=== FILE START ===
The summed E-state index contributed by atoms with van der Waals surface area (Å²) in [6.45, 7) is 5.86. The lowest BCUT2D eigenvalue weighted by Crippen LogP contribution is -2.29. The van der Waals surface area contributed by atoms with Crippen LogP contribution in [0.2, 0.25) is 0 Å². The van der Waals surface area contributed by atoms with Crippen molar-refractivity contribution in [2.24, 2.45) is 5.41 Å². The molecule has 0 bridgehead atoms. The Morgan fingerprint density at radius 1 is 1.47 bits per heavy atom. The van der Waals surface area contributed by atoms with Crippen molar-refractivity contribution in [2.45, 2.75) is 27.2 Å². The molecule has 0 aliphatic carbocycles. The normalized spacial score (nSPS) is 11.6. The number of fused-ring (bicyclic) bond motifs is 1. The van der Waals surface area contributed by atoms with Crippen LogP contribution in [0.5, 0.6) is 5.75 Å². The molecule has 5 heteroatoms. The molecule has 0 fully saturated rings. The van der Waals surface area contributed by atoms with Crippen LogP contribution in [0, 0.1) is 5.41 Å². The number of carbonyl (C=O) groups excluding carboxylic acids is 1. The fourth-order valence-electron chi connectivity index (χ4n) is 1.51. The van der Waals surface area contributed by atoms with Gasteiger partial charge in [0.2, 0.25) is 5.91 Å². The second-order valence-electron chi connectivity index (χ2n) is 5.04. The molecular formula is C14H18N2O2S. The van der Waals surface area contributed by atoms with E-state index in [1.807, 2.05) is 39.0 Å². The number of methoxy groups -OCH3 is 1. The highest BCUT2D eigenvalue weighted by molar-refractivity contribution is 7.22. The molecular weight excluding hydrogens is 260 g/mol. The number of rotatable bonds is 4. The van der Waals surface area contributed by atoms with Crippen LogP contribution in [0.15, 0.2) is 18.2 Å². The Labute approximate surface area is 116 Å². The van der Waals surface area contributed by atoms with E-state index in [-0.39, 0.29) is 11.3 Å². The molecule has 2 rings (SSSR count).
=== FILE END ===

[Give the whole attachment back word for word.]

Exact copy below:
The summed E-state index contributed by atoms with van der Waals surface area (Å²) in [6.45, 7) is 5.86. The lowest BCUT2D eigenvalue weighted by Crippen LogP contribution is -2.29. The van der Waals surface area contributed by atoms with Crippen LogP contribution in [0.2, 0.25) is 0 Å². The van der Waals surface area contributed by atoms with Crippen molar-refractivity contribution in [2.24, 2.45) is 5.41 Å². The molecule has 0 bridgehead atoms. The Morgan fingerprint density at radius 1 is 1.47 bits per heavy atom. The van der Waals surface area contributed by atoms with Crippen molar-refractivity contribution in [2.45, 2.75) is 27.2 Å². The molecule has 0 aliphatic carbocycles. The normalized spacial score (nSPS) is 11.6. The number of fused-ring (bicyclic) bond motifs is 1. The van der Waals surface area contributed by atoms with Crippen LogP contribution in [0.5, 0.6) is 5.75 Å². The molecule has 5 heteroatoms. The molecule has 0 fully saturated rings. The van der Waals surface area contributed by atoms with Crippen LogP contribution in [0, 0.1) is 5.41 Å². The number of carbonyl (C=O) groups excluding carboxylic acids is 1. The fourth-order valence-electron chi connectivity index (χ4n) is 1.51. The van der Waals surface area contributed by atoms with Gasteiger partial charge in [0.2, 0.25) is 5.91 Å². The second-order valence-electron chi connectivity index (χ2n) is 5.04. The molecular formula is C14H18N2O2S. The van der Waals surface area contributed by atoms with E-state index in [1.807, 2.05) is 39.0 Å². The number of methoxy groups -OCH3 is 1. The highest BCUT2D eigenvalue weighted by molar-refractivity contribution is 7.22. The molecular weight excluding hydrogens is 260 g/mol. The number of rotatable bonds is 4. The van der Waals surface area contributed by atoms with Crippen LogP contribution in [0.15, 0.2) is 18.2 Å². The Labute approximate surface area is 116 Å². The van der Waals surface area contributed by atoms with E-state index in [-0.39, 0.29) is 11.3 Å². The molecule has 2 rings (SSSR count).